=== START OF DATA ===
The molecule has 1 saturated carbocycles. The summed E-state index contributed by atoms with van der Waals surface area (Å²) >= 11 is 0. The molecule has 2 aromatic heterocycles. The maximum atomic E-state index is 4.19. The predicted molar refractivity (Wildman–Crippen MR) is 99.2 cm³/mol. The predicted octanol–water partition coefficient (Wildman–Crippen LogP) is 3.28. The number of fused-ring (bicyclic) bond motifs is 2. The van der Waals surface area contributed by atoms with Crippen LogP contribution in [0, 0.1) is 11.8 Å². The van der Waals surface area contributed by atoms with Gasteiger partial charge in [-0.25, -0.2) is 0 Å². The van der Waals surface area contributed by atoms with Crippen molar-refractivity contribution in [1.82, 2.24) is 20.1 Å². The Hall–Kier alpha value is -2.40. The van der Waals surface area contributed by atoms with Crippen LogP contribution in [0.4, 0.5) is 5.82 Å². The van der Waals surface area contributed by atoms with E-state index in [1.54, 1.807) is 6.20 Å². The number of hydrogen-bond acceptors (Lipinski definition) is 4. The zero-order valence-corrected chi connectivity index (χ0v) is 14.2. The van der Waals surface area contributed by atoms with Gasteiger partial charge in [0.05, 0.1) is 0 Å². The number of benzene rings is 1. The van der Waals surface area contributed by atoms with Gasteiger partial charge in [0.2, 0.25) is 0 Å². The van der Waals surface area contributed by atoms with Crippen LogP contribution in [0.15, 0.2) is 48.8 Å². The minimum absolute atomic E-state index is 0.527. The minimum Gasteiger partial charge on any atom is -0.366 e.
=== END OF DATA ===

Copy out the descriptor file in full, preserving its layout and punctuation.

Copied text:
The molecule has 1 saturated carbocycles. The summed E-state index contributed by atoms with van der Waals surface area (Å²) >= 11 is 0. The molecule has 2 aromatic heterocycles. The maximum atomic E-state index is 4.19. The predicted molar refractivity (Wildman–Crippen MR) is 99.2 cm³/mol. The predicted octanol–water partition coefficient (Wildman–Crippen LogP) is 3.28. The number of fused-ring (bicyclic) bond motifs is 2. The van der Waals surface area contributed by atoms with Crippen LogP contribution in [0, 0.1) is 11.8 Å². The van der Waals surface area contributed by atoms with Gasteiger partial charge in [-0.25, -0.2) is 0 Å². The van der Waals surface area contributed by atoms with Crippen molar-refractivity contribution in [1.82, 2.24) is 20.1 Å². The Hall–Kier alpha value is -2.40. The van der Waals surface area contributed by atoms with Crippen LogP contribution in [0.4, 0.5) is 5.82 Å². The van der Waals surface area contributed by atoms with E-state index in [1.54, 1.807) is 6.20 Å². The number of hydrogen-bond acceptors (Lipinski definition) is 4. The zero-order valence-corrected chi connectivity index (χ0v) is 14.2. The van der Waals surface area contributed by atoms with Gasteiger partial charge in [0.05, 0.1) is 0 Å². The number of benzene rings is 1. The van der Waals surface area contributed by atoms with Gasteiger partial charge in [0.2, 0.25) is 0 Å². The van der Waals surface area contributed by atoms with Crippen LogP contribution in [0.15, 0.2) is 48.8 Å². The minimum absolute atomic E-state index is 0.527. The minimum Gasteiger partial charge on any atom is -0.366 e.